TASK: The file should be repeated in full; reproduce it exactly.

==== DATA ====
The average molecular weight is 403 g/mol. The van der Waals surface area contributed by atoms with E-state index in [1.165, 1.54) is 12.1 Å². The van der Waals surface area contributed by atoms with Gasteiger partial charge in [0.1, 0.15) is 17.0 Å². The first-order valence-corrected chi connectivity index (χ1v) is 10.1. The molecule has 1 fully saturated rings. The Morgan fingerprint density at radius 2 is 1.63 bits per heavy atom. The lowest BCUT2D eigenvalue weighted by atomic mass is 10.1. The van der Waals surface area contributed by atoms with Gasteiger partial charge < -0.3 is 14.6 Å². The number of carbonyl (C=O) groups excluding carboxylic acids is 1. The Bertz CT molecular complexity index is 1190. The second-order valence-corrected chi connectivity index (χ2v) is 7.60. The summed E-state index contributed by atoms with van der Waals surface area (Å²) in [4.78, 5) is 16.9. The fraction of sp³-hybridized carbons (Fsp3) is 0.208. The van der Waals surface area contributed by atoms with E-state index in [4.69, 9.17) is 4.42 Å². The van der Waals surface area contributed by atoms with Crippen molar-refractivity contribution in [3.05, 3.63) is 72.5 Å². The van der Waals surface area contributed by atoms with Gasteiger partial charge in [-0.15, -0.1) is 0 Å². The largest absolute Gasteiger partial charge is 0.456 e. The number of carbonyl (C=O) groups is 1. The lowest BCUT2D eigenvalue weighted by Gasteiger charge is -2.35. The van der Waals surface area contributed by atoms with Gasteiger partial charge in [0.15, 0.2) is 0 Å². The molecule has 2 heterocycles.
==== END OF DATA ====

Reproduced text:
The average molecular weight is 403 g/mol. The van der Waals surface area contributed by atoms with E-state index in [1.165, 1.54) is 12.1 Å². The van der Waals surface area contributed by atoms with Gasteiger partial charge in [0.1, 0.15) is 17.0 Å². The first-order valence-corrected chi connectivity index (χ1v) is 10.1. The molecule has 1 fully saturated rings. The Morgan fingerprint density at radius 2 is 1.63 bits per heavy atom. The lowest BCUT2D eigenvalue weighted by atomic mass is 10.1. The van der Waals surface area contributed by atoms with Gasteiger partial charge < -0.3 is 14.6 Å². The number of carbonyl (C=O) groups excluding carboxylic acids is 1. The Bertz CT molecular complexity index is 1190. The second-order valence-corrected chi connectivity index (χ2v) is 7.60. The summed E-state index contributed by atoms with van der Waals surface area (Å²) in [4.78, 5) is 16.9. The fraction of sp³-hybridized carbons (Fsp3) is 0.208. The van der Waals surface area contributed by atoms with E-state index in [4.69, 9.17) is 4.42 Å². The van der Waals surface area contributed by atoms with Crippen molar-refractivity contribution in [3.05, 3.63) is 72.5 Å². The van der Waals surface area contributed by atoms with Gasteiger partial charge in [-0.15, -0.1) is 0 Å². The largest absolute Gasteiger partial charge is 0.456 e. The number of carbonyl (C=O) groups is 1. The lowest BCUT2D eigenvalue weighted by Gasteiger charge is -2.35. The van der Waals surface area contributed by atoms with Gasteiger partial charge in [0.15, 0.2) is 0 Å². The molecule has 2 heterocycles.